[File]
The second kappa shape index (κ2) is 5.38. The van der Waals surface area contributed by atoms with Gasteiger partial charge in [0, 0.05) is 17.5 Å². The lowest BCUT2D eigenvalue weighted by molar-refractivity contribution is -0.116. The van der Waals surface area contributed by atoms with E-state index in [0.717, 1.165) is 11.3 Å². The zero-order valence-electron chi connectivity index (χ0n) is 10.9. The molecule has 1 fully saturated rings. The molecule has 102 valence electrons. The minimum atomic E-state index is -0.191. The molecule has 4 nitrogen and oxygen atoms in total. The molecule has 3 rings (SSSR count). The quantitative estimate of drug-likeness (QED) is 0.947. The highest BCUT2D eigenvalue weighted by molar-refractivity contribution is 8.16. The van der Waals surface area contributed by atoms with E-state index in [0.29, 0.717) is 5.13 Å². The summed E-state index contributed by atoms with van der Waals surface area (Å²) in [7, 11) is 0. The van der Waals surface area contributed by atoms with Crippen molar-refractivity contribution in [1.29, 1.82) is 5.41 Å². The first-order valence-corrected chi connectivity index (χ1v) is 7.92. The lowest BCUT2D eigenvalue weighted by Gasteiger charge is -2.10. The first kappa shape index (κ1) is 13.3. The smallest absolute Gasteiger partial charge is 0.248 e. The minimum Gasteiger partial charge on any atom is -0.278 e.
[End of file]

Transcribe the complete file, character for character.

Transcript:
The second kappa shape index (κ2) is 5.38. The van der Waals surface area contributed by atoms with Gasteiger partial charge in [0, 0.05) is 17.5 Å². The lowest BCUT2D eigenvalue weighted by molar-refractivity contribution is -0.116. The van der Waals surface area contributed by atoms with E-state index in [0.717, 1.165) is 11.3 Å². The zero-order valence-electron chi connectivity index (χ0n) is 10.9. The molecule has 1 fully saturated rings. The molecule has 102 valence electrons. The minimum atomic E-state index is -0.191. The molecule has 4 nitrogen and oxygen atoms in total. The molecule has 3 rings (SSSR count). The quantitative estimate of drug-likeness (QED) is 0.947. The highest BCUT2D eigenvalue weighted by molar-refractivity contribution is 8.16. The van der Waals surface area contributed by atoms with E-state index in [0.29, 0.717) is 5.13 Å². The summed E-state index contributed by atoms with van der Waals surface area (Å²) in [7, 11) is 0. The van der Waals surface area contributed by atoms with Crippen molar-refractivity contribution in [1.29, 1.82) is 5.41 Å². The first-order valence-corrected chi connectivity index (χ1v) is 7.92. The lowest BCUT2D eigenvalue weighted by Gasteiger charge is -2.10. The first kappa shape index (κ1) is 13.3. The smallest absolute Gasteiger partial charge is 0.248 e. The minimum Gasteiger partial charge on any atom is -0.278 e.